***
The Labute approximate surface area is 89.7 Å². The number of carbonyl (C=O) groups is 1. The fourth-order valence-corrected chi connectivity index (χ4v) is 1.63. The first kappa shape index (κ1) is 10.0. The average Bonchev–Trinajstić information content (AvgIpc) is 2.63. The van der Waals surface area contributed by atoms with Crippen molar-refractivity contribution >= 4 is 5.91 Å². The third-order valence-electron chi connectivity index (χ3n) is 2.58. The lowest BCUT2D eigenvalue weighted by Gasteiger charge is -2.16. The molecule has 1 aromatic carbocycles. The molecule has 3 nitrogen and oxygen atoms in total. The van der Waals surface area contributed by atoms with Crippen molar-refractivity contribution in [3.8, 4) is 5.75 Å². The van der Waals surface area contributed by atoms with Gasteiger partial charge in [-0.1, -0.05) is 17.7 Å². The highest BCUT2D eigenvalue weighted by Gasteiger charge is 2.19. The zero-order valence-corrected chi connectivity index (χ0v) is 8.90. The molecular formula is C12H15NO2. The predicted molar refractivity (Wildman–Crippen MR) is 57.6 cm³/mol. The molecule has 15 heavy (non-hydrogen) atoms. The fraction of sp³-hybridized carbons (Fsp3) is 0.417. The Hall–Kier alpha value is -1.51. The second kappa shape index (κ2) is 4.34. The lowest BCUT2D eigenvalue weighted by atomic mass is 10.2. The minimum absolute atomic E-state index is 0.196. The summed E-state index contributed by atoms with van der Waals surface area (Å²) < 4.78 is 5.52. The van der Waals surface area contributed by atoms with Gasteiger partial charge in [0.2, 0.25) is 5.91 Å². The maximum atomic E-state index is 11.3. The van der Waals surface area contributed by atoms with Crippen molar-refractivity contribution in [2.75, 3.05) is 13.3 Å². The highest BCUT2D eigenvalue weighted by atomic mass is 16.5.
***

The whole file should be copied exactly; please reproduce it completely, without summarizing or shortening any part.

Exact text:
The Labute approximate surface area is 89.7 Å². The number of carbonyl (C=O) groups is 1. The fourth-order valence-corrected chi connectivity index (χ4v) is 1.63. The first kappa shape index (κ1) is 10.0. The average Bonchev–Trinajstić information content (AvgIpc) is 2.63. The van der Waals surface area contributed by atoms with Crippen molar-refractivity contribution >= 4 is 5.91 Å². The third-order valence-electron chi connectivity index (χ3n) is 2.58. The lowest BCUT2D eigenvalue weighted by Gasteiger charge is -2.16. The molecule has 1 aromatic carbocycles. The molecule has 3 nitrogen and oxygen atoms in total. The van der Waals surface area contributed by atoms with Crippen molar-refractivity contribution in [3.8, 4) is 5.75 Å². The van der Waals surface area contributed by atoms with Gasteiger partial charge in [-0.1, -0.05) is 17.7 Å². The highest BCUT2D eigenvalue weighted by Gasteiger charge is 2.19. The zero-order valence-corrected chi connectivity index (χ0v) is 8.90. The molecular formula is C12H15NO2. The predicted molar refractivity (Wildman–Crippen MR) is 57.6 cm³/mol. The molecule has 15 heavy (non-hydrogen) atoms. The fraction of sp³-hybridized carbons (Fsp3) is 0.417. The Hall–Kier alpha value is -1.51. The second kappa shape index (κ2) is 4.34. The lowest BCUT2D eigenvalue weighted by atomic mass is 10.2. The minimum absolute atomic E-state index is 0.196. The summed E-state index contributed by atoms with van der Waals surface area (Å²) < 4.78 is 5.52. The van der Waals surface area contributed by atoms with Gasteiger partial charge in [0.2, 0.25) is 5.91 Å². The maximum atomic E-state index is 11.3. The van der Waals surface area contributed by atoms with Crippen molar-refractivity contribution in [2.75, 3.05) is 13.3 Å². The highest BCUT2D eigenvalue weighted by atomic mass is 16.5.